L’Italiana in Algeri was Rossini’s first great success, written over 27 days in 1813, when he was just 21. And if you want to know why he became the rage of Europe almost overnight, all you have to do is watch the Act I finale (“Confusi e stupidi”), which ends with sheer operatic madness, the assembled cast singing “Caw, Caw, Caw,” “Ding, Ding, Ding,” “Ta, Ta, Ta,” and “Boom, Boom, Boom,” all at an impossible and hilarious pace. No finale—and Rossini wrote several more great ones—ever surpassed that.

Isabella’s entrance as aviator immediately establishes her as person to be reckoned with, while Taddeo—the admirer who is traveling as her “uncle”—is immediately shown as a bit of a buffoon, which makes him a great comic character if not a role model.

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Patrick Carfizzi (Taddeo, aka the Grand Kaimakan). Photo by Ken Howard for Santa Fe Opera.

Both were portrayed to comic perfection. Daniela Mack was a superb Isabella, singing with clarity and solidity of voice in one of the great contralto roles in opera. A lot of her stage directions were stock comic material, but always carried off with verve and style, and always rewarded with laughter from the audience. No one could have tied the men in knots better—something that was funny in one way in 1813, but is both funny and satisfying today.

Patrick Carfizzi was an ideal Taddeo, bringing a solid voice and a great comic manner to his performance. Taddeo’s cluelessness, his bafflement, and his obstinacy when Mustafà wants him to exit the scene were delightful. He was funny every time he was on stage, particularly in the ridiculous getup as the Bey’s “Grand Kaimakan.”

Jack Swanson was a satisfying Lindoro, light and agile of voice. His ability in the fast-paced patter numbers was impressive, and he warmed up through the evening with his rapid passagework. Scott Conner was a blustering Mustafà, comically delicious if not as fleet-footed with the patter. Other roles—Stacy Geyer as Elvira, Suzanne Hendrix as Zulma, Craig Verm as Haly—all fit very well into the excellent cast.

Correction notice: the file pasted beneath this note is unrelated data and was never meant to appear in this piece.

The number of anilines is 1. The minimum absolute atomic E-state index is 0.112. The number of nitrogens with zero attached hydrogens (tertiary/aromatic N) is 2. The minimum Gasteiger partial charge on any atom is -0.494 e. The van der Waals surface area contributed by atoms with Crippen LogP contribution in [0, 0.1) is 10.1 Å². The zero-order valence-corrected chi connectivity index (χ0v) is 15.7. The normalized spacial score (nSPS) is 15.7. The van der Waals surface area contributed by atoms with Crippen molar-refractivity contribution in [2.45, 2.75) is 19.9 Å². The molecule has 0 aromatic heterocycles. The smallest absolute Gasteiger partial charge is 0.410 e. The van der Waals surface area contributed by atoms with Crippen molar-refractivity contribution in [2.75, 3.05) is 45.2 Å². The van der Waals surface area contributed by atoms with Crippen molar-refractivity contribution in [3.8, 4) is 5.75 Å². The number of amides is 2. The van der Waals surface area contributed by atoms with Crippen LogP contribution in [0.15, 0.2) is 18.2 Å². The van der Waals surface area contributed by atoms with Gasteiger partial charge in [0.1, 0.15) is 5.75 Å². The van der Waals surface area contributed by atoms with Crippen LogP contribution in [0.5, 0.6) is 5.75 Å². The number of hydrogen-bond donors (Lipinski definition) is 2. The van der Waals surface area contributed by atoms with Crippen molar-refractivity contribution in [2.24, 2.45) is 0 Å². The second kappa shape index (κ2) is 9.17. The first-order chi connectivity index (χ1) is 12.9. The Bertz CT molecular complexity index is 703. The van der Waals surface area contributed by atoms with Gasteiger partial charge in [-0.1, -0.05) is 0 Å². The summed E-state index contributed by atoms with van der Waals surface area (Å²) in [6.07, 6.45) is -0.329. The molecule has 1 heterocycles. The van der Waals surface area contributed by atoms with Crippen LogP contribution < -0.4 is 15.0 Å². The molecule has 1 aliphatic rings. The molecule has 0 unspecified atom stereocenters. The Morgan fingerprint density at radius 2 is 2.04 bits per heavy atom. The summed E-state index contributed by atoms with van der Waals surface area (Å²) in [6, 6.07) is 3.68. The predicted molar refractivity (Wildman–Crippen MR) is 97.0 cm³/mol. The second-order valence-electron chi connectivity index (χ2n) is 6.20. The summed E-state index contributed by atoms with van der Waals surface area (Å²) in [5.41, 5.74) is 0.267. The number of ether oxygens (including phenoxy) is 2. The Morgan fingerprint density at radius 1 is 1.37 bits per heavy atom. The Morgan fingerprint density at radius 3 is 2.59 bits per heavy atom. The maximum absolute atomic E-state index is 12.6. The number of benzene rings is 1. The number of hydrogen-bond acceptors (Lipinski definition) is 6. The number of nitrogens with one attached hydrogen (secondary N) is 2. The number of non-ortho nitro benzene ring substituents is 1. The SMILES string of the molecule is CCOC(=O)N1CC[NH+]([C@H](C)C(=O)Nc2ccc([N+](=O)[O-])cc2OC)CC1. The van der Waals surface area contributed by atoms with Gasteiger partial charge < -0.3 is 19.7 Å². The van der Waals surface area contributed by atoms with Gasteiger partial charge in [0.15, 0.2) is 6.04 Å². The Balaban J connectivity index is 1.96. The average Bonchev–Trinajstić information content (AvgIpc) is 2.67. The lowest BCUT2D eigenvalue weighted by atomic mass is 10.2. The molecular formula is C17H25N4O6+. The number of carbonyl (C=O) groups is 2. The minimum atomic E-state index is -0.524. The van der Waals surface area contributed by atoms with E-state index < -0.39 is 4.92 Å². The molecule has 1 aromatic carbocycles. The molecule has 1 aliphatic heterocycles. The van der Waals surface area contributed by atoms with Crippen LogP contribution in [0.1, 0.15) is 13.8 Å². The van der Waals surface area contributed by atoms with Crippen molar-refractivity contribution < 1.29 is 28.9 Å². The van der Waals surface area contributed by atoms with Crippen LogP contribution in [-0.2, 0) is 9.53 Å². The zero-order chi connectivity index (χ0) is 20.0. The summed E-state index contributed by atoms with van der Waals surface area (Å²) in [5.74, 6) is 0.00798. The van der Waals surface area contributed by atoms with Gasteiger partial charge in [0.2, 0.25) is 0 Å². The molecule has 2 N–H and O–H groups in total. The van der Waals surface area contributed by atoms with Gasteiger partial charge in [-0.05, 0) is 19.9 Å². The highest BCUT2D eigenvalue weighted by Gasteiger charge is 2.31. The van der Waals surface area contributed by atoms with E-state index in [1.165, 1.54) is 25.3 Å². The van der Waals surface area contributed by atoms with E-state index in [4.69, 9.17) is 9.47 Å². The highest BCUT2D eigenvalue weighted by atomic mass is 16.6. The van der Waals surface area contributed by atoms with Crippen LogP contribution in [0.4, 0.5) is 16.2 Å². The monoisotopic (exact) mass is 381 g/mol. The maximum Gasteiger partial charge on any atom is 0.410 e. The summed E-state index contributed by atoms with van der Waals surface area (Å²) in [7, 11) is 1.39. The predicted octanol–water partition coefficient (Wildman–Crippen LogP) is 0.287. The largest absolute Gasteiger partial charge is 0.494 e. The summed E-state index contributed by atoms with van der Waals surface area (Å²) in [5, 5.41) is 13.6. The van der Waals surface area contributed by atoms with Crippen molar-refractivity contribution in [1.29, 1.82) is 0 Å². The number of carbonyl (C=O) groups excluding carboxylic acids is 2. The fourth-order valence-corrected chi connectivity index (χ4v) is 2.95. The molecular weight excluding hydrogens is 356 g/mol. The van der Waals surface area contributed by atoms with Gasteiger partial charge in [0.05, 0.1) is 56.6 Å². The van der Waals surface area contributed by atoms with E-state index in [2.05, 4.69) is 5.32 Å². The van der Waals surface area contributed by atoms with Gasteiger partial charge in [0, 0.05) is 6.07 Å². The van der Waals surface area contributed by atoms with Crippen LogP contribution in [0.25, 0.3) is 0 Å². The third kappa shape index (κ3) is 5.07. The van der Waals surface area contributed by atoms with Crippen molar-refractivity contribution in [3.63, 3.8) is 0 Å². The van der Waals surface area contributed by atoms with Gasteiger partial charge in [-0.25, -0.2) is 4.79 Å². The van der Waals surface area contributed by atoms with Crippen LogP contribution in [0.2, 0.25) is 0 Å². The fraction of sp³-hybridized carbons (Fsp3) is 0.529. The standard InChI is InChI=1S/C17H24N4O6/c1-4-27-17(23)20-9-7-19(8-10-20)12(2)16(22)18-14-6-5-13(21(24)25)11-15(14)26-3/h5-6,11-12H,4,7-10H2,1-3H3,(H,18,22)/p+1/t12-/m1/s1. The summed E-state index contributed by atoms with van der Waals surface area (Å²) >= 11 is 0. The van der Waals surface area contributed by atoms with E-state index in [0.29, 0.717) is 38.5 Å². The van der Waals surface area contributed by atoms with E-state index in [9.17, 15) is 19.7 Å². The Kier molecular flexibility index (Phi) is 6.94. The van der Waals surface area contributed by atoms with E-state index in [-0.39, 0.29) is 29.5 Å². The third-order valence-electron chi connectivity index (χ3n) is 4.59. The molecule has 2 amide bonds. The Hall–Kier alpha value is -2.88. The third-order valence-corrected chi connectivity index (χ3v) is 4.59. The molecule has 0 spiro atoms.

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Jack Swanson (Lindoro), Daniela Mack (Isabella), Scott Conner (Mustafa), Stacey Geyer (Elvira), Suzanne Hendrix (Zulma), and Patrick Carfizzi (Taddeo). Photo by Ken Howard for Santa Fe Opera.

The wait for the start may have take a toll on the orchestra, which started the famous overture with slightly fuzzy intonation and balance that were soon set aright. Conductor Corrado Rovaris set some blistering tempos, which kept the comedy on the boil throughout.

It is hard to go astray with Rossinian comedy, and the Santa Fe production and cast do not. If you need an excuse to make the drive to New Mexico—no more than seven hours from Boulder—you cannot go wrong with L’Italiana in Algeri.

# # #

Finally, if you don’t have time to get to Santa Fe before the 2018 season ends, the SFO has announced its 2019 season. Running from June 28 to Aug. 24, there will be five productions, including one world premiere:

The Thirteenth Child by Poul Rudders (world premiere; based on a little-known tale from the Brothers Grimm)
La Bohème by Puccini
The Pearl Fishers by Bizet
Così fan tutte by Mozart
Jenůfa by Janáček

There will also be a one-night-only performance by Renée Fleming Aug. 10. Subscription renewals are currently available; single tickets go on sale to the general public in January, 2019.

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John Crosby Theater at the Santa Fe Opera. Photo by Kate Russell.

Not only is attending opera in Santa Fe Opera’s beautiful John Crosby theater an extraordinary experience, the high desert air is healthy and the food in Santa Fe is incomparable. If you need recommendations, let me know.

EDITED 8/8 for clarity and to correct typos

Santa Fe Opera I: Three well imagined and beautifully rendered productions